Introducing the contenders in the clash of the condiments:
“My name is David Dwoskin, and for the past 46 years I’ve been supplying retail jars of Stadium Mustard throughout Ohio, and now all over the country, and even in the world.”
And in this corner:
“I am Randy Mintz, the president of Bertman’s Original Ball Park Mustard.”
If there is a mustard war in this town, Mintz welcomes it. “I think that’s always good. It’s healthy. It’s great for exposure for both companies.”
And it’s war he thinks Bertman’s is winning it. “We feel that our product is on top of everybody’s.”
Not if you ask Stadium Mustard’s David Dwoskin.
“I don’t really like to talk about my competition. There’s 3,000 mustards on the market today, and when I started there were only 24.”
The battle ensued decades ago
Like the old baseball joke, you could ask, who’s on first?
Mintz says Bertman Ballpark Mustard pre-dates Stadium Mustard by many decades.
“We are celebrating, Vivian, 90 years.”
Joe Bertman, the company’s founder, started making mustard around the turn of the 20th century in his Kinsman Avenue garage.
The first to taste it were baseball fans.
“We started with League Park, Municipal Stadium and eventually Jacobs Field when it was built, and ultimately we are parked at Progressive Field.”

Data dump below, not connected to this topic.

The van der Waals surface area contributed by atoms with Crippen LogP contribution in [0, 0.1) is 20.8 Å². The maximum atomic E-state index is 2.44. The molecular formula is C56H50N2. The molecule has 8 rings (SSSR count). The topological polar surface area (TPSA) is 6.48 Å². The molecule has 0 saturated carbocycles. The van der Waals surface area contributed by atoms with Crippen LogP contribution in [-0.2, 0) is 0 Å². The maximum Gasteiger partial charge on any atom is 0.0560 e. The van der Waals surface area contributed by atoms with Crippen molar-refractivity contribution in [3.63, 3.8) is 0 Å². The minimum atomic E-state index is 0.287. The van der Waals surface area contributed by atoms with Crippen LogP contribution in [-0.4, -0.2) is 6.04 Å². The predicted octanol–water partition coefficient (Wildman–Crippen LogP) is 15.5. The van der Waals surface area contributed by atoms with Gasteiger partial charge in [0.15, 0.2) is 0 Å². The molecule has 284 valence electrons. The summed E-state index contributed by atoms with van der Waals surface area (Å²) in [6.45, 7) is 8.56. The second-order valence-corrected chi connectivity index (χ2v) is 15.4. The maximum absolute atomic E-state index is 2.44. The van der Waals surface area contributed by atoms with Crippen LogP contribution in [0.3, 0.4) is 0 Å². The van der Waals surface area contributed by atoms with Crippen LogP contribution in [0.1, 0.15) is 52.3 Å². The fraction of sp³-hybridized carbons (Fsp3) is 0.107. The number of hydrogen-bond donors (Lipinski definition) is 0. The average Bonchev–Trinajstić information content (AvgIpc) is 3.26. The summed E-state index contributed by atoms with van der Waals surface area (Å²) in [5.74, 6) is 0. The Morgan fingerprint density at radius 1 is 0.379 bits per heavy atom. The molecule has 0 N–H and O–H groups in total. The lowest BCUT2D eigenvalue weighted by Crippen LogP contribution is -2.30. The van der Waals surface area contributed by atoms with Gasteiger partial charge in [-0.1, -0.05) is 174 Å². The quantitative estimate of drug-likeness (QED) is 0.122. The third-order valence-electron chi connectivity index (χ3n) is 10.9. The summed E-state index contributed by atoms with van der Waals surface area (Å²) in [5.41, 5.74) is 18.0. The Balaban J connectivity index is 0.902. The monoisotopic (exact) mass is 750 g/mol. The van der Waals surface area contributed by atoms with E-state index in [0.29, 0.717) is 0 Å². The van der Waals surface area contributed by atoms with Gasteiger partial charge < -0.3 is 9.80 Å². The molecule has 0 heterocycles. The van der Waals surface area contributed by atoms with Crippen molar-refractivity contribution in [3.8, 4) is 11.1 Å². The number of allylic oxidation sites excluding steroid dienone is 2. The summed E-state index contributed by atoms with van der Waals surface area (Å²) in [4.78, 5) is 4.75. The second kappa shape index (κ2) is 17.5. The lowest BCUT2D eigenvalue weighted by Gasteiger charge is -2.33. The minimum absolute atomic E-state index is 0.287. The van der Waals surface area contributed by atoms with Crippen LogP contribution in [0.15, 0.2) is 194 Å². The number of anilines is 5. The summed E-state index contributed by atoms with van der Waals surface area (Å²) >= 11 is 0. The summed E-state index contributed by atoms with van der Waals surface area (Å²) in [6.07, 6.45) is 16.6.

Mintz says Bertman’s made the annals of Cleveland sports history.
“When Babe Ruth hit his 500th homerun at League Park, our mustard was there. There’s no documents of him using our mustard, but we know that he ate a lot of hot dogs.”
Original versus Authentic
Bertman’s, like Chef Boyardee, is an immigrant success story that started in Cleveland.
“Joe Bertman came from Europe in 1905, loved the United States, and in 1925 he decided to create a whole line of different sauces, of different coffees, pickles. Then eventually he created his signature product of a mustard.”
Signature? Stadium Mustard’s David Dwoskin won’t sign off on that.
“There’s been a lot of people that have tried to copy our product, and they’re just another one of them.”
But just who’s copying whom?
Dwoskin used to work for Bertman. He was Joe’s most aggressive salesman.
“We both had the same mustard,” says Dwoskin. “He sold it institutionally, and I sold it retail.”
From salesman to competitor
Dwoskin says he went to work for Bertman because he loved the man’s mustard. He still remembers his first taste at Municipal Stadium.
“It was such a beautiful evening there with the white uniforms, my first game, and when I bit into that hot dog, it was an experience I would never forget. Many years later I went back to the stadium, and I tasted the hot dog, and it was that same mustard that I tasted when I was 12. And I found out who made the mustard.”
Dwoskin convinced Bertman to let him take the mustard retail, while Joe stayed with the institutional customers like hospitals, schools and ballparks.
In 1969, Dwoskin registered a new name: Authentic Stadium Mustard.
Then in 1982, after some legal wrangling, Dwoskin obtained exclusive rights to the original Bertman’s mustard, and Bertman had to make a new one.
On store shelves, it looks a lot like David Dwoskin’s Stadium Mustard label.
“My label was made in 1969,” Dwoskin claims, “And their label didn’t come out till 1982. So they sort of copied us.”